7 MAY 1927, Page 12

The Theatre


Two themes meet, without quite satisfactorily mingling in a perfect unity of atmosphere, in Captain Harwood's new play at the Ambassadors Theatre. One is the contrast between that commercial necessity we call civilization in the West, and the reluctance of " backward " countries to fall into line and march in step with a mechanical progress towards- Ikaven knows what !

An interesting theme ; but the author only touches it. And, in one point, the demands of dramatic brevity have led him to falsify it a little. His Eastern exponent of the doctrine of silence and peace is the Khan Aghaba of the " mandated " territory of Kherivan in Asia. Now here, as played with solemn dignity by Mr. Raymond Massey, is a very unusual chieftain. This Khan has lived in Europe. He has faced, or at least heard of, the perils of Piccadilly in the motoring period. He knows, too, that this is the age of high explosives ; and that wide, well-tarred roads—say, those between Germany and France—are not used only by tourists. He has read all about our great recent attempt at hara-kiri. And he doesn't like it ! He wishes his humble folk to keep the remoteness, the inno- cence, they enjoy. In all that, I suggest, he is not a bit like a real Khan, or potentate of the East. No, alas ! This Khan Aghaba would have succumbed at once. His first glance at a powerful motor-car would have been enough. In order to purchase his own Rolls, he would have sold his tribes to any Development Syndicate that had tactfully given him guaran- tees of a sufficient compensation for himself. I appeal to the history of many " protectorates. I refuse to believe in the far-sighted Aghaba. He comes, not from Western Asia, but from the " advanced " drawing-rooms of one of our big cities ; where Westerners, sick of themselves, peer doubtfully into a future that will no doubt make the racket of our own deafening period seem as tranquillizing as the vast undeveloped spaces of Kherivan now seem, in imagination, to us.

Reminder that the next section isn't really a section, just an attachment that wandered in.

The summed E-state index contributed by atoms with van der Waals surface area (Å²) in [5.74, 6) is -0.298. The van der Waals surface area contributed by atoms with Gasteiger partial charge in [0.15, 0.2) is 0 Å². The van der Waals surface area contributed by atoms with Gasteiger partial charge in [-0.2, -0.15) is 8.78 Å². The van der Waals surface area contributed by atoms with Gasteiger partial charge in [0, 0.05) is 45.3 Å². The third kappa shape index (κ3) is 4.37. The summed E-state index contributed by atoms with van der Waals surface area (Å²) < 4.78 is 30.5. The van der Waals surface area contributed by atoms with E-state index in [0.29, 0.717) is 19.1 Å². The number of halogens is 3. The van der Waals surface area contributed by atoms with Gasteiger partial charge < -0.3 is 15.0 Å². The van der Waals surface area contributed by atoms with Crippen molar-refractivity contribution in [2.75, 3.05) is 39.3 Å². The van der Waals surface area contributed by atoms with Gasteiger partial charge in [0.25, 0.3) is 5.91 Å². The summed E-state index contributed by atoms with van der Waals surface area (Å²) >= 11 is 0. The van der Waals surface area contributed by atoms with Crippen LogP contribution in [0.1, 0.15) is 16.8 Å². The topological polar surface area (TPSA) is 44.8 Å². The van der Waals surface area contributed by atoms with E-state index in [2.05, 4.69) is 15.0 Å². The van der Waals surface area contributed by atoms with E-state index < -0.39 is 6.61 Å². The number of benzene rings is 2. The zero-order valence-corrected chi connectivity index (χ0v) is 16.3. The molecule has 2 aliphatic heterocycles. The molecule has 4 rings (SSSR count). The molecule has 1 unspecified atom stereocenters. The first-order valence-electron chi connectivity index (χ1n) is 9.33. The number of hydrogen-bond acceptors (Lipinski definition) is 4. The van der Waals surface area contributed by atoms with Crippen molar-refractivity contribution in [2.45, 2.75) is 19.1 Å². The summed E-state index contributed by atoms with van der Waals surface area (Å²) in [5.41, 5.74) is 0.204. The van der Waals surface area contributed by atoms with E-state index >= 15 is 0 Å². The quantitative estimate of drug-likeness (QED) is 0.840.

But The Transit of Venus is, after all, a comedy. Captain Harwood's other theme dominates this tragic debate. It is the arrival, as guest of the British High Commissioner—a part played to perfection by Mr. Allan Aynesworth—of a man- chasing specimen of Britain's womanhood, lipstick and powder- puff in hand. A less stimulating theme than the other ; for Mrs. Telford, dragging at her high heels a husband who, if not exactly complaisant, has long sought and found in cock- tails a consolation for his inability to control his own wife, is a bit of a bore. The type is tiresome, though Miss Athene

Seyler tries valiantly to give it, in•this example, an airy irres- ponsible grace. Perhaps more realism, for once, would have better persuaded us that such a fool as Cynthia Telford could have given so much trouble to the satiated Khan, to the philosophical High Commissioner, and to the escaped booby (Mr. Archibald Batty), whom she has pursued in order to cover him with powder in the lonely tents of the desert.

* * I found a crowded audience enraptured with On Approval when I saw it the other night. So close a contact is there, physically, mentally, between stage and stalls at the tiny Fortune Theatre that, when Mr. Edmond Breon, as the nearly penniless but stodgy Richard Halton, slipped into saying " M'Liar," instead of Maria, which is the name of the rich Mrs. Wislack, whom he adores until he finds out what an insufferable termagant she is, the stalls roared louder and longer than at any of Mr. Lonsdale's smarter sayings—the reciprocity was, from start to finish, so delightful ! Indeed, On Approval is a very amusing farce, as the author wisely names it ; so that you do not have even to begin to question character, still less to notice how odious Mrs. Wislack is ; or to worry about the loafing ugliness of a twelfth Duke of Bristol who frequently proclaims his rank ; or to wish that he and his circle hadn't been quite so cynically plain and impenitently plump—everybody in it, that is, except the exquisite Helen Hayle, whom Miss Valerie Taylor makes so beautiful and so natural that she seems, unnaturally, a well-mannered fairy amongst the blustering bounders about her. Had I space and courage, I might indulge in a lesson upon methods in acting as illustrated by Miss Taylor, and, on the other hand, by the Edwardian emphasis of Miss Ellis Jeffries, who by no means attenuates the pearl-laden contours and virago violence of that dreadful Mrs. Wislack, but shows us, once again, how, on the stage, the expert's handling can convert a nod into an execu- tion, a pout into a scowl, a sigh into a gale, and a wink into an almost audible crash of the engaging eyelid.